In defense of cigarettes: A chat with a smokers’ rights advocate

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The official policy of The Metro — and this writer — is that smoking is super bad for you and, if quitting was your New Year’s resolution, kudos. But if you’re a tobacco connoisseur who doesn’t give a damn what we say, and strives to improve your multi-day nicotine injections, you might give a damn what outspoken smokers’ rights advocate Stephen Helfer has to say — especially with the newly instated smoking bans now in effect. The onetime co-leader of Cambridge Citizens for Smokers’ Rights prefers roll-your-own cigarettes to conventional butts, and strongly encourages dodging those perpetually brutal tobacco excise taxes whenever possible.

Let’s say, hypothetically, I’m a typical smoker with no aspirations to quit: how could I enhance my smoking experiences?

Tobacco is more flavorful when smoked slowly. Sometimes I see people smoke one drag after another, which makes the tobacco heat up too much. So it’s important not to smoke too fast. Another thing I would advise is to enjoy the cigarette. Remember that tobacco has been smoked in the New World for 8,000 years. Simply because it’s under siege these days, and people want you to feel bad, don’t let that get you down.

You’re saying smokers should stop and smell the roses, except the roses are cigarettes.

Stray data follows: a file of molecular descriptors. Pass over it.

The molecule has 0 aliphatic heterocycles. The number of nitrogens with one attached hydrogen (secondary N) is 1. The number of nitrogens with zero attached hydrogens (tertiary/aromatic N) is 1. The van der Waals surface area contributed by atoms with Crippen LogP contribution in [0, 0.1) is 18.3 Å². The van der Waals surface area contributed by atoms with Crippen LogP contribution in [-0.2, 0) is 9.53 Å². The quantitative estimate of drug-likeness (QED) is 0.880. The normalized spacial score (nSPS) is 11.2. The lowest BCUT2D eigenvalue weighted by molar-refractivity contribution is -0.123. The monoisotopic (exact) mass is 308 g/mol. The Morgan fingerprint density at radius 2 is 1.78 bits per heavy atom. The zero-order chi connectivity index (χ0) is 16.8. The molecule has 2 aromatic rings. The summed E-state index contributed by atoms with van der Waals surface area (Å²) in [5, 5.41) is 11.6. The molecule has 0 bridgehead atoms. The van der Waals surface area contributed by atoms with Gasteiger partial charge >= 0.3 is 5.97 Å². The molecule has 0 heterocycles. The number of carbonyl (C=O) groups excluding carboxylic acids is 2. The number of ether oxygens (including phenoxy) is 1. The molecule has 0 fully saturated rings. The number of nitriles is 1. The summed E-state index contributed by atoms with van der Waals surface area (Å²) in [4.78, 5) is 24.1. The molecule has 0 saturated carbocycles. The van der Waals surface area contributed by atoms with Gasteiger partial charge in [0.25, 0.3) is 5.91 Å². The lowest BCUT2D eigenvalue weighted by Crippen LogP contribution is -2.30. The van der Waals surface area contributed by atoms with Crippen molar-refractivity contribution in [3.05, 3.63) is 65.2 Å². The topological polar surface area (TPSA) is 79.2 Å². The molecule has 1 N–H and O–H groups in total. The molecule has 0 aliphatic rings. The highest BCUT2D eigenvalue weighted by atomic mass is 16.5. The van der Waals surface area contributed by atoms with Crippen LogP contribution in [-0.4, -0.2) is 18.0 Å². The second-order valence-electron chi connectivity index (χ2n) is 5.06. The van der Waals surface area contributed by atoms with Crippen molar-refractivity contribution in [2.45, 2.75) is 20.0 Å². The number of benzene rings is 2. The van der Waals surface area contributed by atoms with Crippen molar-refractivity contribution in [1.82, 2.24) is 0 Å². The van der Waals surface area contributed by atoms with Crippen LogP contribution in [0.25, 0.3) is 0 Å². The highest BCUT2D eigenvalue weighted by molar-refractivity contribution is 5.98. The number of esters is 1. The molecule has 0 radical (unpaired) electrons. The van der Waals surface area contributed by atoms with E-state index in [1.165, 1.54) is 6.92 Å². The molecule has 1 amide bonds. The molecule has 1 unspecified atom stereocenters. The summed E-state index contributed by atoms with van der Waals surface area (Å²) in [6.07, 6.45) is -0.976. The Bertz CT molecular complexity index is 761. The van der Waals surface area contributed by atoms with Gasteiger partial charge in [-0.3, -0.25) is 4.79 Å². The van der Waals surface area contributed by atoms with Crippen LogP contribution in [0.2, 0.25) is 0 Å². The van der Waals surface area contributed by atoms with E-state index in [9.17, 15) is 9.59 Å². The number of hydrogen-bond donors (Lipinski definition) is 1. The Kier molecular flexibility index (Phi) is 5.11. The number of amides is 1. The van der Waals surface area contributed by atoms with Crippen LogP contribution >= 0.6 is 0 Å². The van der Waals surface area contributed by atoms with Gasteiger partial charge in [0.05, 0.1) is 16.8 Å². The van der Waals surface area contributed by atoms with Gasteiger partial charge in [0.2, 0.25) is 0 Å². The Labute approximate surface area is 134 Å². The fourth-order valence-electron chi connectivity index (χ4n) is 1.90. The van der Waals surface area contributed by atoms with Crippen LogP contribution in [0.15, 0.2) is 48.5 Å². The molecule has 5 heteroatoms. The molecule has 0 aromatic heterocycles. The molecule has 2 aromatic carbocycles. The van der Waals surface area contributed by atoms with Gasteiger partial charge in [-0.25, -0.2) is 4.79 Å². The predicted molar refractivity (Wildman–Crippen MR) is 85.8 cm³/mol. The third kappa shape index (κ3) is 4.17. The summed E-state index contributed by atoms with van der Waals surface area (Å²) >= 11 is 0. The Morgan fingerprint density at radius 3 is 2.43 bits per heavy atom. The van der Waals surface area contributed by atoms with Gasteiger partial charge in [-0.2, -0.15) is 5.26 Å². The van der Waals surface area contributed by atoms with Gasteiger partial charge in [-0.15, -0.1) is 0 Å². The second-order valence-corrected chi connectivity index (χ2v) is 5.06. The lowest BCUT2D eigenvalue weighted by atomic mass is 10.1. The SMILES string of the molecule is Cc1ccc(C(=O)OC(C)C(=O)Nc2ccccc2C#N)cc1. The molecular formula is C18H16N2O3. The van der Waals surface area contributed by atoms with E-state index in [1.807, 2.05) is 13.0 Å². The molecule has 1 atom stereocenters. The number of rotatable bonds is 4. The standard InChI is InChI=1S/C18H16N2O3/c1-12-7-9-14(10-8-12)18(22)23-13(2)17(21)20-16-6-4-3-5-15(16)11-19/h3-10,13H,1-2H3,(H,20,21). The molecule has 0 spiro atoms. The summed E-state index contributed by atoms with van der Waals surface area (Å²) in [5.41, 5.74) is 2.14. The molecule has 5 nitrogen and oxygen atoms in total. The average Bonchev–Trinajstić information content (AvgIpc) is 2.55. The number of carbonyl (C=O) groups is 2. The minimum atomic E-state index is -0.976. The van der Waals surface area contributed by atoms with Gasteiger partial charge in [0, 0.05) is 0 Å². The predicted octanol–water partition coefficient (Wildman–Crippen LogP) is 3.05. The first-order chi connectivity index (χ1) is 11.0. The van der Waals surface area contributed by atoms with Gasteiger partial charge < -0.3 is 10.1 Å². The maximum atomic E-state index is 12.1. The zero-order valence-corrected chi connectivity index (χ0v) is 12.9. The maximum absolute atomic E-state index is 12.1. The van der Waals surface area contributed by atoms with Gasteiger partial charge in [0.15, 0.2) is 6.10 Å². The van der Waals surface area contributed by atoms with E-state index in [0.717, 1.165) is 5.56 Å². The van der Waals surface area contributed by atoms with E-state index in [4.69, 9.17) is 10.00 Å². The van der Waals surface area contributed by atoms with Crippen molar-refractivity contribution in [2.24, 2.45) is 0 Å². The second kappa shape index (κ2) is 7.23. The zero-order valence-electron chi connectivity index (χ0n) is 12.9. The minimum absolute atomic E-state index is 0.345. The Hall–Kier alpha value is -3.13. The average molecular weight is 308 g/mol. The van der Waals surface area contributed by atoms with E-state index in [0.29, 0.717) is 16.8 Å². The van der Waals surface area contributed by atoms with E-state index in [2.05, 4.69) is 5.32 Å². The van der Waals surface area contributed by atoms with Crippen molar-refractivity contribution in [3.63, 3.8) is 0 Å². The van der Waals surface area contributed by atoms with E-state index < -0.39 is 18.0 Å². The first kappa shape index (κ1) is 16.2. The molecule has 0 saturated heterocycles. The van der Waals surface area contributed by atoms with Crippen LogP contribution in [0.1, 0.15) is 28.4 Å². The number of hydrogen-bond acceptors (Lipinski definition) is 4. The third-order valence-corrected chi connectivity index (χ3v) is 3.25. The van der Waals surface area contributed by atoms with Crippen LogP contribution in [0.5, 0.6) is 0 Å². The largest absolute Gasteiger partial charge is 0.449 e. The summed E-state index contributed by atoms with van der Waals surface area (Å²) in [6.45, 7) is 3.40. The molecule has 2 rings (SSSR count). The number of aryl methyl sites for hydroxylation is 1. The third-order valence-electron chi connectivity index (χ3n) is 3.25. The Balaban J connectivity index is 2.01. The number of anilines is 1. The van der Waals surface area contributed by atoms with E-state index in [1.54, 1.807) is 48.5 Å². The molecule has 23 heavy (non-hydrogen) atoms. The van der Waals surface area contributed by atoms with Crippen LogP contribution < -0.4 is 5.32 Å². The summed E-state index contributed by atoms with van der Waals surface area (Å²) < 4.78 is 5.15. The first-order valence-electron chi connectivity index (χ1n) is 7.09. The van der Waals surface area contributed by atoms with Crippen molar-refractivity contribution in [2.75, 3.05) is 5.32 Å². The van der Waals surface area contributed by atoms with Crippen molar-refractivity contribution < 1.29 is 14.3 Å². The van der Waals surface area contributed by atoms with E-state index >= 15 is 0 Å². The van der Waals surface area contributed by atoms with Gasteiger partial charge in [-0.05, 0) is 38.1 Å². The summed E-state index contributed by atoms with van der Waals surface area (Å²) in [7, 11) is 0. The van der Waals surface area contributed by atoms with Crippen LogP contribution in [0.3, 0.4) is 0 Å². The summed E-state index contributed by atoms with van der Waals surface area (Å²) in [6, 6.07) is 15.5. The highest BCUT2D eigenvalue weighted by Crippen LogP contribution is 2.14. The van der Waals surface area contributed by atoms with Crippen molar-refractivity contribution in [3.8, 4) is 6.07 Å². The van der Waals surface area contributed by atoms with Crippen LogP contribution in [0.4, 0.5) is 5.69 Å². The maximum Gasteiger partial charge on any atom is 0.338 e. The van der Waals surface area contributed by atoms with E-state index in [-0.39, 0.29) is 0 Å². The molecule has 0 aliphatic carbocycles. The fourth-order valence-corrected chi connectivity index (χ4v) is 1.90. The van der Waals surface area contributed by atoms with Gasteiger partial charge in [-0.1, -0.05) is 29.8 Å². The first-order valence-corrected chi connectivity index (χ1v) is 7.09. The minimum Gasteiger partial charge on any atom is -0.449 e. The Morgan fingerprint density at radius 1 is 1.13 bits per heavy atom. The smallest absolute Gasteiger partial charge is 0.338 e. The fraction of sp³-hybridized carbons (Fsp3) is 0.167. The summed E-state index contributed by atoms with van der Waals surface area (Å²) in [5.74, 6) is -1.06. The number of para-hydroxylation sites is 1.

Well, in a small way, tobacco induces a kind of contemplative thinking and being. Smokers are more apt to be musicians, writers, philosophers and artists, and there is a kind of push in the world, certainly in modern America, where if you’re not working, you’re supposed to be on a treadmill like a rat at the gym. I’m not pretending that if you smoke a cigarette, you suddenly become a philosopher. But it makes people think a little bit more, and makes them more apt to smell the roses, for example.

Did you ever see “The X-Files?”

You know, there have been periods of my life when I didn’t watch any television. I don’t even know what it’s about. Why did you bring it up?

I was wondering what you thought of the villain on that show — The Cigarette Smoking Man.

Well, in popular media, villains are often depicted as smokers. For example, in the Downton Abbey household, the only people who smoke are the evil people. This is how the anti-smoking movement has infected popular media.

Doesn’t having villains smoke just make smoking look cool?

It might, but I think it’s part of this push to de-normalize smokers, and make them appear to be unsavory, evil people. I think it’s pernicious, myself.

Well, it could also say, “Hey kids, want people to think you’re edgy, rebellious and maybe a little dangerous? Try cigarettes!”

I see what you mean. But I would say, for smokers, enjoy your cigarettes and smoke them slowly.



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